Book Review: “His Bloody Project” By Graeme Macrae Burnet

his bloody project

One of my favourite reads of 2020 was a uniquely Scottish tale from Graeme Macrae Burnet, “His Bloody Project”.

The Man Booker shortlisted novel was one I’d seen around for years, and picked up and put down several times in second-hand shops. It was only a baffled review from one of my friends, who swore blind it was non-fiction, which really cinched it for me.

“His Bloody Project” is a fascinating piece of historical literary crime fiction — a really well done “why-dunnit”. Three people are murdered in a small Highland community, and the accused murderer has written a deposition that says that he is unequivocally guilty.

But is that really the case?

He does not shy away from the events of the murder

The novel opens first with a preface from the “editor” of the piece. It explains the historical background of the memoir of seventeen-year-old Roderick Macrae, and the topology and nuance of relationships in the remote community where the murder took place. In almost excruciating historical detail.

There follows a series of eyewitness accounts of the events leading up to the murder. And of Roderick himself — who by all accounts is a quiet, odd character, but not one that all people expected to go on a murder spree.

In fact, we discover he’s quite bright, for all his eccentricities. We also find out more about his strange, religious father

We also meet one of our victims, Lachlan Mackenzie. He’s a character that the eyewitness accounts seem to have very little sympathy for.

The account of Roddy himself is where things get interesting.

He does not shy away from the events of the murder. In fact, we are treated to a long lead-up to the eventual crime, getting to know the tensions in the small community of Culdie. There is a long-standing feud between Roderick’s father and the Mackenzies, and Roderick’s unrequited love for Flora Mackenzie is a lot less graceful than any sort of “Romeo and Juliet” scenario.

Though it will have just as tragic an end.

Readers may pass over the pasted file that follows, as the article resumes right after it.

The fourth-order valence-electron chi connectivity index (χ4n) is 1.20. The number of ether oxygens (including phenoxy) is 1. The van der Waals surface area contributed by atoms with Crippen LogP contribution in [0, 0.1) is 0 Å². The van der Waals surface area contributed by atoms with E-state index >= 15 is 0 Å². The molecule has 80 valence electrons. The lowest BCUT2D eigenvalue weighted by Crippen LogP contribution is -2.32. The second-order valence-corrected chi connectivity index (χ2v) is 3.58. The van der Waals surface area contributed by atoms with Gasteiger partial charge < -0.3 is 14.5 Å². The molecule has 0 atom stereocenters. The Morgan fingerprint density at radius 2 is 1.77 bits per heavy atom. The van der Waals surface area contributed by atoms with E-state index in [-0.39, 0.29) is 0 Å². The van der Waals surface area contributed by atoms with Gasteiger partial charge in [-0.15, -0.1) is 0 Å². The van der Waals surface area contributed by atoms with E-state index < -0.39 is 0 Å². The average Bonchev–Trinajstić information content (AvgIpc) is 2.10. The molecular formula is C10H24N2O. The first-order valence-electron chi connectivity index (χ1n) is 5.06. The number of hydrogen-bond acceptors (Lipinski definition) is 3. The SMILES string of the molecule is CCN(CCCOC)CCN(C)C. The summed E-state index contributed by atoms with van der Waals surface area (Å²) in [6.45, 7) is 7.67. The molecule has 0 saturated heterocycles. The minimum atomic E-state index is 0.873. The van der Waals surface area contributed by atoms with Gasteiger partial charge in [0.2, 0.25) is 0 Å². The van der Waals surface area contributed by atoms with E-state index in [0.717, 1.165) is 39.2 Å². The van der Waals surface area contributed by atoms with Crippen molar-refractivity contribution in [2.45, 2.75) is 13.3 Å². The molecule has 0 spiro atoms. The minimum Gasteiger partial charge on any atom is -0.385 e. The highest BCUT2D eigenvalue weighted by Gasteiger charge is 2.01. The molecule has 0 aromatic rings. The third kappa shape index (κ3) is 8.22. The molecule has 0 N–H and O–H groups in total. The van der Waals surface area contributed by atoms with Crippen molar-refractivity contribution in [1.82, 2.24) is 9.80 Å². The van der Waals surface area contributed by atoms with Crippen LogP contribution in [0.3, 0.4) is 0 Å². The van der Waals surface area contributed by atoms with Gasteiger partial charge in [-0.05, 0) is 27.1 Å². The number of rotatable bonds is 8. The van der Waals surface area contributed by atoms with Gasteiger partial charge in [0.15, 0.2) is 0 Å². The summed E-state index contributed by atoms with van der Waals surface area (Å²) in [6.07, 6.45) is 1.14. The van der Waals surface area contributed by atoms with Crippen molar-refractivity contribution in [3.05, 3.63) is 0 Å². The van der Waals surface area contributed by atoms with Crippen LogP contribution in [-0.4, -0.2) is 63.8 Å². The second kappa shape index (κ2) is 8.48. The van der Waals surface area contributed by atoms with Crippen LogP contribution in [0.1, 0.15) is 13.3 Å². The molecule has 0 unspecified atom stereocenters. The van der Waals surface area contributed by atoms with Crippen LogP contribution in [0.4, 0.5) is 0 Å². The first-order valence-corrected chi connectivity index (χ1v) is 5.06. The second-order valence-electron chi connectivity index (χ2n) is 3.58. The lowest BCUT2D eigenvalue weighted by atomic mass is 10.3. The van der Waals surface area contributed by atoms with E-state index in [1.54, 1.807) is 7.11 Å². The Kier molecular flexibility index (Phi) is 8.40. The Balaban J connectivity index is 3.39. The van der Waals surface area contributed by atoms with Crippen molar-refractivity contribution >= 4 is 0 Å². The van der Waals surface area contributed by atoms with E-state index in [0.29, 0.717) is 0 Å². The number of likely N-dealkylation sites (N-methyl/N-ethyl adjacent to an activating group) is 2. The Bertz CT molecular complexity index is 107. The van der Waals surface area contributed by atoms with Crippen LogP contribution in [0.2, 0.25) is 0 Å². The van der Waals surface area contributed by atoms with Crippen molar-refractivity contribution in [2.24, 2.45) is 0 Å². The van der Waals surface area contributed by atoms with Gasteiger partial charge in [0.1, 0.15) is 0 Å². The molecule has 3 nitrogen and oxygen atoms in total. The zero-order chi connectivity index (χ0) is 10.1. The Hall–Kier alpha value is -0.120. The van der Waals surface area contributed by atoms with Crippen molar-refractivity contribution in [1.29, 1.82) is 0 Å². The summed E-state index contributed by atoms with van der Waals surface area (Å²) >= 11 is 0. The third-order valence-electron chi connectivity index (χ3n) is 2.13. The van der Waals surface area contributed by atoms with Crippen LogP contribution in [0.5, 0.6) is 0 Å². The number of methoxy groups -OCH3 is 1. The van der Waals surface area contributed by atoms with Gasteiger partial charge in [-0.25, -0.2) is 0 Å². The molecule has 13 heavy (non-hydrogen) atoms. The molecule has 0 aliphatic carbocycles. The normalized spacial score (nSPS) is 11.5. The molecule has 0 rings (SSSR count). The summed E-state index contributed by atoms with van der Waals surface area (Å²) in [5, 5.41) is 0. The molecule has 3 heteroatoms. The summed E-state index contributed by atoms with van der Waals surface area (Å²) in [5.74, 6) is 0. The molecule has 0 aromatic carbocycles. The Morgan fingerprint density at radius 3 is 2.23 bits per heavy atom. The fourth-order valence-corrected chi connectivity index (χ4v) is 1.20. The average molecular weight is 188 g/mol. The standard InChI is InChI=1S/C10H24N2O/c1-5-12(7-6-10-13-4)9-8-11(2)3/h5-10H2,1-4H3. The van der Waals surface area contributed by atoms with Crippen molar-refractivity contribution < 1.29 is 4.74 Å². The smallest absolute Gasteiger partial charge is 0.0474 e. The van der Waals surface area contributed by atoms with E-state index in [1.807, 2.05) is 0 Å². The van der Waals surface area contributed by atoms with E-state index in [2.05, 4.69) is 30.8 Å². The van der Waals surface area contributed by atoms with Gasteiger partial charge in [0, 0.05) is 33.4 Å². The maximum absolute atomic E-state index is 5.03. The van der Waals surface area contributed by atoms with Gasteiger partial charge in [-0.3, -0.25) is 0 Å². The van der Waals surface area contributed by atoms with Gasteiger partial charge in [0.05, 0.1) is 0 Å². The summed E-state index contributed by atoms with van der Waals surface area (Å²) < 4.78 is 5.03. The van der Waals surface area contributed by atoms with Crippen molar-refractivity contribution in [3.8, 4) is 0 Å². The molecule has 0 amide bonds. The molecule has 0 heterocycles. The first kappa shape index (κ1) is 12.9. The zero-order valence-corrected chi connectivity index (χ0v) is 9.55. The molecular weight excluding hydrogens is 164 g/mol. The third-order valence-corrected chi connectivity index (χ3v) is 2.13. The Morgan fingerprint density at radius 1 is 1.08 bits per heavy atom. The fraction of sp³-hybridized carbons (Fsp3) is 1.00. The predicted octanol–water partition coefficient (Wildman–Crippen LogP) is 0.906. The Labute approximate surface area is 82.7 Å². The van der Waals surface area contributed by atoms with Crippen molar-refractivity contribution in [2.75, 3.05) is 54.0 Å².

Things really kick up into overdrive when Lachlan Mackenzie is appointed factor, and he seems determined to have the Macraes ousted from their croft.

After reading the account of Roderick, we get an account from a doctor who specialises in “lunacy”. He travels with Roderick’s lawyer to Culdie to interview the townsfolk more about the suspect’s mental state.

Finally, we get a full account of the very high-stakes trial, seemingly pieced together via contemporary newspaper reports.

I could fully understand how you could get mixed up

To the uninitiated, like my friend, I could fully understand how you could get mixed up.

Burnet writes each different part of the novel superbly well, and very realistically. That might make you worried that there’s an element of “dry” or “confusing” to the narrative, but I don’t think so at all.

Each different “style” used in the novel reflects its author. You get a taste of their own personal biases and motivations.

The doctor’s report was probably my favourite, because he came off somewhat snotty and obnoxious, and it’s a distinct change from the memoir section it follows.

For some people, it might seem a little too much work to plough through. But I will say that the more I got into the wee details of the novel, the more I was excited to see how it’ll all turn out.

It’s rather strange, as it’s not a high-octane thriller but it is very gripping. Surprisingly so.

The style of the novel really helps to build the idea that even the most cut-and-dried crime has an element of nuance. Especially when each one of your narrators is as unreliable as these.

You see each angle of the case, and of Roddy Macrae, and you go back and forth between how you feel about the events as they unfold.

It feels almost interactive, in a strange way!

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Kirsty Souter